WARREN, Maine — Santanu Basu has been a resident of Maine State Prison for a long time already, and has a lot more time to go before he’s released.
If he’s ever released, that is. So Basu, a convicted murderer, has resolved to do good during the remaining decades of his 62-year sentence by acting as a hospice volunteer. He will provide end-of-life care to some of the prison’s oldest, sickest and most vulnerable inmates.
“I’m probably going to die in here,” the 45-year-old said Wednesday at the maximum-security prison. “I want to give back to the program, because I’m probably going to need it myself.”
Basu was among the 14 prison hospice volunteers who helped host a daylong conference on the ethical considerations for the state’s aging prison population, which attracted more than 100 attendees and was sponsored by the Maine Hospice Council and Center for End-of-Life Care.
Elderly prisoners are a fast-growing segment of the incarcerated population both in Maine and nationally.
Being part of the prison’s new hospice program has meant a great deal to him, Basu said, describing the murder he committed in 2002 as a “horrendous mistake.” The former life insurance agent from Standish was convicted of shooting an Iranian immigrant in a Cumberland gravel pit in order to collect the $100,000 insurance policy he had sold her.
He said that before taking the intensive hospice training, he saw death as a difficult obstacle. But now, he said, that has changed, and his sense of compassion and care for others has increased significantly.
“I feel that whatever I can do to help others makes me feel better about myself,” Basu said. “Maybe that’s a selfish way to look at it — but the hospice program has brought out that part of me that was always there.”
With more and more aging and chronically ill inmates, prisons in Maine and other states have looked to hospice programs and prisoner volunteers such as Basu to help ease the last days of those living and dying behind bars.
“When you teach people how to care for another human being, for some of us, it’s the ultimate in rehabilitation,” said Kandyce Powell, the executive director of the Maine Hospice Council and Center for End-of-Life Care.
Nationwide, there are 124,900 prisoners age 55 and older, with that number projected to increase to more than 400,000 by 2030, according to a study released in June by the American Civil Liberties Union.
In Maine, 163 of the state’s 2,063 prisoners are over 55, or nearly 8 percent of the total prisoner population, according to Judy Plummer of the Maine Department of Corrections. Ninety-five prisoners are over 60.
The Maine State Prison hospice program has been in the works for more than a decade, but the first class of volunteers graduated in 2010 after undergoing intensive training. The second class graduated earlier this year.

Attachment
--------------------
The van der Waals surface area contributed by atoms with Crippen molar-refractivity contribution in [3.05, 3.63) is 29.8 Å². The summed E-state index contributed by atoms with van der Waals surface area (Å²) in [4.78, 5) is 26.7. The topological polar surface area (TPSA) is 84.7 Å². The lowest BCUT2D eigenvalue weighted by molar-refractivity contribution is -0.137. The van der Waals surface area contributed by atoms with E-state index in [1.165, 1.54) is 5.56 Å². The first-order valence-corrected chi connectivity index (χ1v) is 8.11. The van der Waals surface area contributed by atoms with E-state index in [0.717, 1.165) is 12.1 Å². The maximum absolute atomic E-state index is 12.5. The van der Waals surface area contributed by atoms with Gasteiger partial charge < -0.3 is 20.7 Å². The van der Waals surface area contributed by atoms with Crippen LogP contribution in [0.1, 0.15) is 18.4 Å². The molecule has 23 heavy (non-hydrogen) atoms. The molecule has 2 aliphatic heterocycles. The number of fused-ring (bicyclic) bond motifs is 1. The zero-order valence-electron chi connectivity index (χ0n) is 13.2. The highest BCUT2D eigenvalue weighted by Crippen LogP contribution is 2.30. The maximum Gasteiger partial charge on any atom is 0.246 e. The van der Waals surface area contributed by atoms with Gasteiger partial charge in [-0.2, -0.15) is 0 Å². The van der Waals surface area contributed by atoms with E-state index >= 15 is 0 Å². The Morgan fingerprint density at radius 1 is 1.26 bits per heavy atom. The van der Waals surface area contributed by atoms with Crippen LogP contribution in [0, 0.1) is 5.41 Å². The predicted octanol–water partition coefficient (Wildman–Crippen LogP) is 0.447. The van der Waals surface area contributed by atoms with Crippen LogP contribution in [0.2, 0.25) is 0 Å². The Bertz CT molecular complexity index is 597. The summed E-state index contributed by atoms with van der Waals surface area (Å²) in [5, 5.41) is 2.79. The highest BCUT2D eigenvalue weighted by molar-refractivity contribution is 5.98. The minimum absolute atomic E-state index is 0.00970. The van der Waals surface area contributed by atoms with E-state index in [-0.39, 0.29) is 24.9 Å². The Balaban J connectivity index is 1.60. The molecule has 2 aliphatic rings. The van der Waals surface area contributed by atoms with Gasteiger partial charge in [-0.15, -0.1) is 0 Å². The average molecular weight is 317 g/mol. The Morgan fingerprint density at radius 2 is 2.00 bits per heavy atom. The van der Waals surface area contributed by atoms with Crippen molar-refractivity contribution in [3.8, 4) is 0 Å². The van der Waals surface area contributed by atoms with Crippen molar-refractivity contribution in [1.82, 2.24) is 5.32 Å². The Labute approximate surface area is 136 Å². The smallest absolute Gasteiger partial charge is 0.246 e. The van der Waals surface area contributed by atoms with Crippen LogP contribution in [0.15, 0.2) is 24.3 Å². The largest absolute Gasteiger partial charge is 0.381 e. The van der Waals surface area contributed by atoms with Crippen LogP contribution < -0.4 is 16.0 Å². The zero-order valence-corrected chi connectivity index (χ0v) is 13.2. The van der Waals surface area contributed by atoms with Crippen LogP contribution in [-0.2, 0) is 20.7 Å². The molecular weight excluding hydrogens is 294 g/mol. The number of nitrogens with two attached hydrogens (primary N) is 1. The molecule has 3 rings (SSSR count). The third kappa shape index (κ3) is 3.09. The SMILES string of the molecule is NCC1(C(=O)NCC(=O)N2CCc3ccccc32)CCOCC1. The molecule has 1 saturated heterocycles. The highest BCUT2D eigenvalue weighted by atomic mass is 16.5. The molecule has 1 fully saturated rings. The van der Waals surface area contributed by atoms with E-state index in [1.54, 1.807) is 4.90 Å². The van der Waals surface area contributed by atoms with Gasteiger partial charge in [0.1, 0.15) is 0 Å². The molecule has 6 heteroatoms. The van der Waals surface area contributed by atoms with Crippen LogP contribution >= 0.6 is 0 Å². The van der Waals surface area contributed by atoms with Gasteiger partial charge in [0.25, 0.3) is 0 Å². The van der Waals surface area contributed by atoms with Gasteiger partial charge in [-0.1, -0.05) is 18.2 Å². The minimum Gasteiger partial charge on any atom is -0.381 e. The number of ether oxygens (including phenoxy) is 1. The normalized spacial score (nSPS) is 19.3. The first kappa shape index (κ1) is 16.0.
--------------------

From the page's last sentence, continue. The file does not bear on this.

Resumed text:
So far, the prison hospice volunteers in Maine have spent time with chronically ill prisoners, as well as one longtime inmate who died not long ago.
Tracy Meggison, a 43-year-old inmate from Cornish, said he has been getting a lot out of helping others.
“It keeps you on the straight and narrow,” the inmate, who also is serving a long sentence for murder, said. “I’ve got a lot of good friends in here that probably won’t make it out again. I just think the guys should get the chance to die with dignity, and not to die alone.”
Officials say the program is practical as well as beneficial to both the prison patients and the prison hospice volunteers. Hospice care can ease the costs to the health care system, by reducing emergency hospital trips, for example. And hospice programs in the “free world” might be able to learn some lessons from successful prison programs, including one at the Louisiana State Penitentiary, where prisoners have been trained to provide medical and emotional care to their fellow prisoners.
“There’s no other group of folks like this in the United States,” said Kristin Cloyes, a nursing professor at the University of Utah College of Nursing, who has studied that program. “These men really get that hospice ethic.”
But while prison hospice programs are a good thing, they won’t fix the underlying problem of the aging prison population, said Jim Bergin of the Maine Prisoner Advocacy Coalition.
“The real way to cope with aging prisoners is sentencing reform,” he said during a break in the conference. “It’ll be a long time coming. You have men in here serving 40-year sentences, 55-year sentences, whose point of rehabilitation is probably 20 years at most.”
Rep. Mark Dion, D-Portland, said that for him, the conference brought up a larger topic than the benefits of hospice care. Many people assume that nothing good can come out of prison because nothing good is sent to prison, he said.
“I think this program allows us to question what is the purpose of corrections,” the former law enforcement official and current defense attorney said. “Rehabilitation always presumes you’ll go back to an earlier, better state. But this is a chance for these guys to grow, and create an ability to exhibit empathy, and more importantly, to be self-reflective.”